Ed Price.jpg

Ed Price

Edward "Ed" Price captured 63 percent of the vote Saturday in a special election run-off to fill the state senate seat vacated by former Sen. Troy Brown Saturday.

Price, a state representative from Gonzales, will serve through Jan. 13, 2020, which is the remainder of Brown's term. Brown resigned in mid-February following his admissions of violence against women.

There was 20 percent voter turnout Saturday, the same as in the primary election where Price and Warren Harang III were the top two finishers among 13 candidates. 

Some 14,731 voters cast ballots were in the runoff election. Price captured 9,224; Harang got 5,507.

With the vote falling on the Memorial Day weekend holiday and as the lone question on the ballot, political observers and analysts had little idea how the run-off would play out.

But the election of Price, a seasoned black elected official and retired plant worker, fell in line with the history of the majority-minority district, designed to increase the chances of producing black elected officials. 

Harang, a white Donaldsonville farmer and Democrat who has not held political office and ran as a conservative, led the April 29 primary, but ended up with just 37 percent of the votes on Saturday.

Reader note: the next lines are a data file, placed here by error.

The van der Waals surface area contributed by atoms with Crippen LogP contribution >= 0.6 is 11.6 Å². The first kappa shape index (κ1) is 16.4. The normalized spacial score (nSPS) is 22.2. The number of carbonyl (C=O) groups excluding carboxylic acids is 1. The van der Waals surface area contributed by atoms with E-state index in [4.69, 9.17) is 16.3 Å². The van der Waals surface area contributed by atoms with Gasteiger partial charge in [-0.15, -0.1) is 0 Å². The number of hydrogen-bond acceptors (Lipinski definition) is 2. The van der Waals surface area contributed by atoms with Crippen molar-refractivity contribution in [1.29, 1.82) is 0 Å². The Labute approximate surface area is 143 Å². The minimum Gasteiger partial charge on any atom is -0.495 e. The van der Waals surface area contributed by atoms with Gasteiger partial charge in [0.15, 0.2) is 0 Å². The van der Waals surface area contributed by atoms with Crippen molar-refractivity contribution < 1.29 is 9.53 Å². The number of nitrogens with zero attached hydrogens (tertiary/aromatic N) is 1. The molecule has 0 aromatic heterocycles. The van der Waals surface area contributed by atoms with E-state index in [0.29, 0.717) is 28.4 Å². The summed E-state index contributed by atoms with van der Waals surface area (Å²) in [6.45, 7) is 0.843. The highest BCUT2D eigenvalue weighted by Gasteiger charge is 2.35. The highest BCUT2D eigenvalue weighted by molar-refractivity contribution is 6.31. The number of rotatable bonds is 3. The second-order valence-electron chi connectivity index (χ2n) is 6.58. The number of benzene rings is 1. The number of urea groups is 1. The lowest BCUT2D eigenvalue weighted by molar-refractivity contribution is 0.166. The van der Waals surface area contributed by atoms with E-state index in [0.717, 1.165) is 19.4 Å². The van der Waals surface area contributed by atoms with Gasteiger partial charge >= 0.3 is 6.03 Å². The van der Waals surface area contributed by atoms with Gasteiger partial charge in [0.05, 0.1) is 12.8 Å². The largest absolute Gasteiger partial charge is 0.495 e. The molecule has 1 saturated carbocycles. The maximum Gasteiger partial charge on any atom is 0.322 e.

More than 4,700 people cast their choice in the run-off through absentee ballots and early voting, which lasted a week and began May 13, according to the state Board of Elections. Those ballots made up almost a third of the run-off's total votes. 

Stretching from Port Allen to Thibodaux to the south and just beyond LaPlace to the east, the sprawling Senate District 2 encompasses parts of eight parishes along the Mississippi River and Bayou Lafourche.

Brown, a Democrat from Napoleonville who had been re-elected to a second term in October 2015 with 72 percent of the vote, resigned from the Senate Feb. 16, the eve of what would have been the first Senate expulsion proceeding in 35 years.

Brown had twice pleaded no contest in two separate incidents involving physical violence against two women. Under Louisiana law, both charges were misdemeanors. He served a short time in jail, paid a fine and sought counseling.

Brown said though he felt he was treated unfairly, he believed two-thirds of the Senate would have voted to remove him so he resigned instead.

Follow Grace Toohey on Twitter, @grace_2e.